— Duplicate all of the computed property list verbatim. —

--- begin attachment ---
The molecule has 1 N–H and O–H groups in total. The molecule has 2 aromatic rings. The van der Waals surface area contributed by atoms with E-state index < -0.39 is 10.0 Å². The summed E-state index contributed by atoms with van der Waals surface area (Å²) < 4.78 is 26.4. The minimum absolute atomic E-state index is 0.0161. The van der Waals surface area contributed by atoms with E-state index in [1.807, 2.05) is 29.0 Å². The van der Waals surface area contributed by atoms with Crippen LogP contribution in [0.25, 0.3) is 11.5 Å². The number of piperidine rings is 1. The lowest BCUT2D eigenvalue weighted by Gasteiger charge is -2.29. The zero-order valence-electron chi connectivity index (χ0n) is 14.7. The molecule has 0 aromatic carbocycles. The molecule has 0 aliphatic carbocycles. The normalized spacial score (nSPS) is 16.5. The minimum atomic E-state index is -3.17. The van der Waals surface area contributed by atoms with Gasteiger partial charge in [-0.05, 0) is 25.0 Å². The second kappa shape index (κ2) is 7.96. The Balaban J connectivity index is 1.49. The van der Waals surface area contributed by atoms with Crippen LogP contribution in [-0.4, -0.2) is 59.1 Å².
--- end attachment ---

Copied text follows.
The molecule has 1 N–H and O–H groups in total. The molecule has 2 aromatic rings. The van der Waals surface area contributed by atoms with E-state index < -0.39 is 10.0 Å². The summed E-state index contributed by atoms with van der Waals surface area (Å²) < 4.78 is 26.4. The minimum absolute atomic E-state index is 0.0161. The van der Waals surface area contributed by atoms with E-state index in [1.807, 2.05) is 29.0 Å². The van der Waals surface area contributed by atoms with Crippen LogP contribution in [0.25, 0.3) is 11.5 Å². The number of piperidine rings is 1. The lowest BCUT2D eigenvalue weighted by Gasteiger charge is -2.29. The zero-order valence-electron chi connectivity index (χ0n) is 14.7. The molecule has 0 aromatic carbocycles. The molecule has 0 aliphatic carbocycles. The normalized spacial score (nSPS) is 16.5. The minimum atomic E-state index is -3.17. The van der Waals surface area contributed by atoms with Gasteiger partial charge in [-0.05, 0) is 25.0 Å². The second kappa shape index (κ2) is 7.96. The Balaban J connectivity index is 1.49. The van der Waals surface area contributed by atoms with Crippen LogP contribution in [-0.4, -0.2) is 59.1 Å².